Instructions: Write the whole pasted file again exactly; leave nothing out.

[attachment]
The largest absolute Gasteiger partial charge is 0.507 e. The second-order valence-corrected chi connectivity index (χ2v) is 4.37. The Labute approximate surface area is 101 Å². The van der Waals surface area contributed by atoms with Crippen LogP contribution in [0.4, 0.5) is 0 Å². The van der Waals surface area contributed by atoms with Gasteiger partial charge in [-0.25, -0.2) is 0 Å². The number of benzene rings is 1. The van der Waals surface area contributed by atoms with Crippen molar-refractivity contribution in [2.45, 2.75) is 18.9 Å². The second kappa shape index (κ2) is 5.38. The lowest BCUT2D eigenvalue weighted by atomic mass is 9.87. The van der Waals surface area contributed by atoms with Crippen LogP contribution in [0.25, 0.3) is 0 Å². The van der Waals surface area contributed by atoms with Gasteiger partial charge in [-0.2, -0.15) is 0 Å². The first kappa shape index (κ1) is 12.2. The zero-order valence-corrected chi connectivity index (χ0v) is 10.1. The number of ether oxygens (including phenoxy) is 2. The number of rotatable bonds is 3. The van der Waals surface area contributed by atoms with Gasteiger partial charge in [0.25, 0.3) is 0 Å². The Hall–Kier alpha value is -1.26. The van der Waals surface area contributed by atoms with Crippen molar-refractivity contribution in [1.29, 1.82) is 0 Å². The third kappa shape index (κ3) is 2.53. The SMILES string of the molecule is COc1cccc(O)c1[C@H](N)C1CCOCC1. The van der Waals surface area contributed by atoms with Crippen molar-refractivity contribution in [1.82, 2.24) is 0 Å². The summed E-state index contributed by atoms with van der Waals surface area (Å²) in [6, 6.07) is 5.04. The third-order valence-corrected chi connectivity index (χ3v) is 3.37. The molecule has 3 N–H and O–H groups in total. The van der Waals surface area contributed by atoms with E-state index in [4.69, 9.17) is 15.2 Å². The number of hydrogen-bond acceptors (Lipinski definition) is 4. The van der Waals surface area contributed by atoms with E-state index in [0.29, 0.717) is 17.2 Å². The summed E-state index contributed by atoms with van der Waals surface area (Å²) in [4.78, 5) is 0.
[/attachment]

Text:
The largest absolute Gasteiger partial charge is 0.507 e. The second-order valence-corrected chi connectivity index (χ2v) is 4.37. The Labute approximate surface area is 101 Å². The van der Waals surface area contributed by atoms with Crippen LogP contribution in [0.4, 0.5) is 0 Å². The van der Waals surface area contributed by atoms with Gasteiger partial charge in [-0.25, -0.2) is 0 Å². The number of benzene rings is 1. The van der Waals surface area contributed by atoms with Crippen molar-refractivity contribution in [2.45, 2.75) is 18.9 Å². The second kappa shape index (κ2) is 5.38. The lowest BCUT2D eigenvalue weighted by atomic mass is 9.87. The van der Waals surface area contributed by atoms with Crippen LogP contribution in [0.25, 0.3) is 0 Å². The van der Waals surface area contributed by atoms with Gasteiger partial charge in [-0.2, -0.15) is 0 Å². The first kappa shape index (κ1) is 12.2. The zero-order valence-corrected chi connectivity index (χ0v) is 10.1. The number of ether oxygens (including phenoxy) is 2. The number of rotatable bonds is 3. The van der Waals surface area contributed by atoms with Gasteiger partial charge in [0.25, 0.3) is 0 Å². The Hall–Kier alpha value is -1.26. The van der Waals surface area contributed by atoms with Crippen molar-refractivity contribution in [1.29, 1.82) is 0 Å². The third kappa shape index (κ3) is 2.53. The SMILES string of the molecule is COc1cccc(O)c1[C@H](N)C1CCOCC1. The van der Waals surface area contributed by atoms with Crippen molar-refractivity contribution in [1.82, 2.24) is 0 Å². The summed E-state index contributed by atoms with van der Waals surface area (Å²) in [6, 6.07) is 5.04. The third-order valence-corrected chi connectivity index (χ3v) is 3.37. The molecule has 3 N–H and O–H groups in total. The van der Waals surface area contributed by atoms with E-state index in [4.69, 9.17) is 15.2 Å². The number of hydrogen-bond acceptors (Lipinski definition) is 4. The van der Waals surface area contributed by atoms with E-state index in [0.29, 0.717) is 17.2 Å². The summed E-state index contributed by atoms with van der Waals surface area (Å²) in [4.78, 5) is 0.